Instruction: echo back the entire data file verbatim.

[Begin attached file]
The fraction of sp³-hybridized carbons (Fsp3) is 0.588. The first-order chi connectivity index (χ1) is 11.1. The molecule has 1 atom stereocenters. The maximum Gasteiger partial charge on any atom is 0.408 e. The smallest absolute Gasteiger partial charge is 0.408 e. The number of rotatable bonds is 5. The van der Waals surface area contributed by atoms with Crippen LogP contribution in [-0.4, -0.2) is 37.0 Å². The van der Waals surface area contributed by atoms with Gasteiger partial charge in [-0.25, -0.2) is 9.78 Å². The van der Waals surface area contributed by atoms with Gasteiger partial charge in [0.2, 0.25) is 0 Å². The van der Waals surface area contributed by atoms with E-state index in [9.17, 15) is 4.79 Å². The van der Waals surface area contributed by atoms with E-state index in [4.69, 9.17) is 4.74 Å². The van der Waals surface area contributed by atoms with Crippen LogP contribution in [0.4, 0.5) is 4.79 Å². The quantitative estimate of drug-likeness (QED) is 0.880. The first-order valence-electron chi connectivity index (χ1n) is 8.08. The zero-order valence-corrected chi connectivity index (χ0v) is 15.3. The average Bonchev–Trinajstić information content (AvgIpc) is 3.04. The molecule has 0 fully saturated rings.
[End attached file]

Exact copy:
The fraction of sp³-hybridized carbons (Fsp3) is 0.588. The first-order chi connectivity index (χ1) is 11.1. The molecule has 1 atom stereocenters. The maximum Gasteiger partial charge on any atom is 0.408 e. The smallest absolute Gasteiger partial charge is 0.408 e. The number of rotatable bonds is 5. The van der Waals surface area contributed by atoms with Crippen LogP contribution in [-0.4, -0.2) is 37.0 Å². The van der Waals surface area contributed by atoms with Gasteiger partial charge in [-0.25, -0.2) is 9.78 Å². The van der Waals surface area contributed by atoms with Gasteiger partial charge in [0.2, 0.25) is 0 Å². The van der Waals surface area contributed by atoms with E-state index in [9.17, 15) is 4.79 Å². The van der Waals surface area contributed by atoms with E-state index in [4.69, 9.17) is 4.74 Å². The van der Waals surface area contributed by atoms with Crippen LogP contribution in [0.4, 0.5) is 4.79 Å². The quantitative estimate of drug-likeness (QED) is 0.880. The first-order valence-electron chi connectivity index (χ1n) is 8.08. The zero-order valence-corrected chi connectivity index (χ0v) is 15.3. The average Bonchev–Trinajstić information content (AvgIpc) is 3.04. The molecule has 0 fully saturated rings.